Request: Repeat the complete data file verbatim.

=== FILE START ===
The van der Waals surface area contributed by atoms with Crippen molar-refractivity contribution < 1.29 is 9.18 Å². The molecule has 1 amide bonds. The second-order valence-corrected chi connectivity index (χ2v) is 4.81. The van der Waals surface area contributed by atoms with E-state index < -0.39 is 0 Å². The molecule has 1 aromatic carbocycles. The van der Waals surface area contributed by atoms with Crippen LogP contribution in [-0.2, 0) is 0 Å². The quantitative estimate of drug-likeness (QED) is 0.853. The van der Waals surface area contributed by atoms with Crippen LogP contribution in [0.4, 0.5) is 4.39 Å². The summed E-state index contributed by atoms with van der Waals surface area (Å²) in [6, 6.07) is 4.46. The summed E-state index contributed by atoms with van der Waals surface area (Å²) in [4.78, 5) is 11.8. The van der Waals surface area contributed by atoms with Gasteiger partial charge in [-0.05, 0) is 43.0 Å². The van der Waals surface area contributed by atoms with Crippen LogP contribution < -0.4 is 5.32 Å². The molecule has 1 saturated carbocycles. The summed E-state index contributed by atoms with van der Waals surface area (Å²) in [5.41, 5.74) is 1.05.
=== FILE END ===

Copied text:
The van der Waals surface area contributed by atoms with Crippen molar-refractivity contribution < 1.29 is 9.18 Å². The molecule has 1 amide bonds. The second-order valence-corrected chi connectivity index (χ2v) is 4.81. The van der Waals surface area contributed by atoms with E-state index < -0.39 is 0 Å². The molecule has 1 aromatic carbocycles. The van der Waals surface area contributed by atoms with Crippen LogP contribution in [-0.2, 0) is 0 Å². The quantitative estimate of drug-likeness (QED) is 0.853. The van der Waals surface area contributed by atoms with Crippen LogP contribution in [0.4, 0.5) is 4.39 Å². The summed E-state index contributed by atoms with van der Waals surface area (Å²) in [6, 6.07) is 4.46. The summed E-state index contributed by atoms with van der Waals surface area (Å²) in [4.78, 5) is 11.8. The van der Waals surface area contributed by atoms with Gasteiger partial charge in [-0.05, 0) is 43.0 Å². The van der Waals surface area contributed by atoms with Crippen LogP contribution < -0.4 is 5.32 Å². The molecule has 1 saturated carbocycles. The summed E-state index contributed by atoms with van der Waals surface area (Å²) in [5.41, 5.74) is 1.05.